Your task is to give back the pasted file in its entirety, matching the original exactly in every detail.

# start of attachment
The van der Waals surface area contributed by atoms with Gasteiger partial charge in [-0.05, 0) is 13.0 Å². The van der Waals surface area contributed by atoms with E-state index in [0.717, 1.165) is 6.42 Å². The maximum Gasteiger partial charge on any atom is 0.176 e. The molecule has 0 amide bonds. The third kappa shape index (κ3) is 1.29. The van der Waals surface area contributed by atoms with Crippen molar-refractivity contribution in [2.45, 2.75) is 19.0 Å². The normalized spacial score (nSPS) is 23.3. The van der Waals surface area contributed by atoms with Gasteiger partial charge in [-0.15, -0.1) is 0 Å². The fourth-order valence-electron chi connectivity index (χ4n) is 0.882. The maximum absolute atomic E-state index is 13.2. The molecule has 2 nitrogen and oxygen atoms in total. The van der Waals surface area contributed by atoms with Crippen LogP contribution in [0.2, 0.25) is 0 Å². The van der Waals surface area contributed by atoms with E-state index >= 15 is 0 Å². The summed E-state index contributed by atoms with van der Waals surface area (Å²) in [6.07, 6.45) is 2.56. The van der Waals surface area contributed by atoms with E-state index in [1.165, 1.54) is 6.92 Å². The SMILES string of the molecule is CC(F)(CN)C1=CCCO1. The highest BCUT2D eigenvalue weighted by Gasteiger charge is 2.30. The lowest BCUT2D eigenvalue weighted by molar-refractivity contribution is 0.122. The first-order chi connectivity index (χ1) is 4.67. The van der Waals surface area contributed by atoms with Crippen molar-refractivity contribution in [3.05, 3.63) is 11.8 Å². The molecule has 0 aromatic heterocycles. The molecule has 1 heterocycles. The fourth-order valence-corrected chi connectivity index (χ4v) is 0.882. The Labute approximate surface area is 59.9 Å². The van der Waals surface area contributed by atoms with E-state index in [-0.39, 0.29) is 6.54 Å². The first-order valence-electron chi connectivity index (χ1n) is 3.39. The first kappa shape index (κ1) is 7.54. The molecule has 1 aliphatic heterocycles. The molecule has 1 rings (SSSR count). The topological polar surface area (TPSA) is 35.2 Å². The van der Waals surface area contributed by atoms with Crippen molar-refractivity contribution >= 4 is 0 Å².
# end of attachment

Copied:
The van der Waals surface area contributed by atoms with Gasteiger partial charge in [-0.05, 0) is 13.0 Å². The van der Waals surface area contributed by atoms with E-state index in [0.717, 1.165) is 6.42 Å². The maximum Gasteiger partial charge on any atom is 0.176 e. The molecule has 0 amide bonds. The third kappa shape index (κ3) is 1.29. The van der Waals surface area contributed by atoms with Crippen molar-refractivity contribution in [2.45, 2.75) is 19.0 Å². The normalized spacial score (nSPS) is 23.3. The van der Waals surface area contributed by atoms with Gasteiger partial charge in [-0.15, -0.1) is 0 Å². The fourth-order valence-electron chi connectivity index (χ4n) is 0.882. The maximum absolute atomic E-state index is 13.2. The molecule has 2 nitrogen and oxygen atoms in total. The van der Waals surface area contributed by atoms with Crippen LogP contribution in [0.2, 0.25) is 0 Å². The van der Waals surface area contributed by atoms with E-state index >= 15 is 0 Å². The summed E-state index contributed by atoms with van der Waals surface area (Å²) in [6.07, 6.45) is 2.56. The van der Waals surface area contributed by atoms with E-state index in [1.165, 1.54) is 6.92 Å². The SMILES string of the molecule is CC(F)(CN)C1=CCCO1. The highest BCUT2D eigenvalue weighted by Gasteiger charge is 2.30. The lowest BCUT2D eigenvalue weighted by molar-refractivity contribution is 0.122. The first-order chi connectivity index (χ1) is 4.67. The van der Waals surface area contributed by atoms with Crippen molar-refractivity contribution in [3.05, 3.63) is 11.8 Å². The molecule has 0 aromatic heterocycles. The molecule has 1 heterocycles. The fourth-order valence-corrected chi connectivity index (χ4v) is 0.882. The Labute approximate surface area is 59.9 Å². The van der Waals surface area contributed by atoms with E-state index in [-0.39, 0.29) is 6.54 Å². The first-order valence-electron chi connectivity index (χ1n) is 3.39. The first kappa shape index (κ1) is 7.54. The molecule has 1 aliphatic heterocycles. The molecule has 1 rings (SSSR count). The topological polar surface area (TPSA) is 35.2 Å². The van der Waals surface area contributed by atoms with Crippen molar-refractivity contribution >= 4 is 0 Å².